Religion and Religious People I Like and Want to be Like
It’s got to have good humor, readily able to laugh at itself and its own goofs and quirks and gaffes and screw ups and oddities. And it must not take itself too seriously—that’s far too wearying of an existence for someone who has come to Jesus and discovered the easiness of yoke and lightness of burden and wonderful rest freely given to those with weary souls because of religion-gone-bad.
It must be quick to admit it does not have all the answers—never did and probably never will—on this side of eternity. It believes saying “I don’t know” is always better than pretending and preaching something not even fully believed by the pretender, the preacher. It knows there’s humility and strength in being honest about what it cannot be sure of. It has realized trust is given to someone who does not lie when they don’t have a full answer.
It keeps a balance of prophetic fire and gentleness. All fire all the time will burn everything down and leave nothing behind. The fire comes in letting that which is real and alive and resident in one’s own life and experience flow freely. This is not bluster or salesmanship. It’s like the forager talking about mushrooms, the woodworker talking about his favorite type of wood, the chef talking about his best knife. This passion is obvious and yet it is never aggressive or belittling or damaging.
It is playful and creative in its approach to Scripture, its storytelling, its messaging, its music, its teaching, its programming, and its way of interacting with the community outside its doors. It has good art and believes aesthetics matter. It is not pretentious or stuffy, it is a greenhouse for good ideas and songs and artistic expression to flourish.
It is not concerned with creating a whole separate Christian ecosystem to live safe and apart from the rest of the world, but rather, it plants itself within the community as a valuable resource to serve anyone who comes. In this way, it’s like a library… changing and evolving as culture and technology and demographics do, in order to best meet the needs of the community. The never-ending love of the God who created us is what it shares in many different ways and creative expressions.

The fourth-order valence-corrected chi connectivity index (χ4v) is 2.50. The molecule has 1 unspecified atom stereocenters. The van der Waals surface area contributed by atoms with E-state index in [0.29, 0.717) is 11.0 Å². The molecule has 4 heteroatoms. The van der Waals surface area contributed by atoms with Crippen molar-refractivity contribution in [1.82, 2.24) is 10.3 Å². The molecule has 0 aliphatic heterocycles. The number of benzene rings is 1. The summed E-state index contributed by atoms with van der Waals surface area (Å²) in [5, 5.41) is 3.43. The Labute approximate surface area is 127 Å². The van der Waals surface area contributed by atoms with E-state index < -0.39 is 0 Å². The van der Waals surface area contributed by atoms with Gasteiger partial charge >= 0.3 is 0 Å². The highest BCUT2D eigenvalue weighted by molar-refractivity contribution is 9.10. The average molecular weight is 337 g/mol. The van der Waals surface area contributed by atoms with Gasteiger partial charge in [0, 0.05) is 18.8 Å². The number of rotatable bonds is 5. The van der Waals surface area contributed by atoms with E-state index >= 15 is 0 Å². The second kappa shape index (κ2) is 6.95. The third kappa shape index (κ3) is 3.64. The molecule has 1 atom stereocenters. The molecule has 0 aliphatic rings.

As it is planted in the community, it is unique and local rather than being a franchise or a knock-off of some other “successful” church.
It views success, not in terms of numbers of attenders or dollars coming in or buildings being built, but in light of loving and serving people to the best of its ability.
It values real life connection over hits or views or likes or follows. It never aspires to famous or mega or televised or viral.
It goes with grace every time. In every situation. Mercy triumphs over judgement. Always. Its role in people’s lives is to bless and not curse. It remembers that it’s the kindness of God that leads us to repentance. It chooses to not coerce, manipulate, police, or guilt its people into conformity. And it knows that all the law and prophets are summed up in these two great commands: love the Lord your God… and love your neighbor as yourself.
That’s the big deal and everything else is just human meddling, morality policing, and varying attempts to control people (which is bad religion).
It looks like its community in demographics and diversity… it is rich and poor, black and white and latinx and pacific islander and east Asian and south Asian. It’s never a social club for one type of person at the exclusion of others. It celebrates culture.
It sees the gifts of women and empowers them to lead, teach, preach, have authority and agency. It is egalitarian and believes in equality and works for justice. It rejects power trips and authoritarianism and patriarchy and violence.
It is careful and diligent in untangling itself from bad religion – religion used as a cloak for a political party, religious nationalism, religion entrenched in -isms (liberalism, conservativism, Calvinism, fundamentalism, racism, legalism, etc.).
It has only one hero, Jesus Christ. It has clergy, but they are not celebrities or heroes. The clergy preach Good News: all is forgiven, Jesus said “It is finished” and it really is… no more shame, no more condemnation, no more sacrifices, no more separation from God, it’s done, it has been done for you, this is God’s gift to you, so please take it! Receive it. Believe it. Walk in it. It’s yours.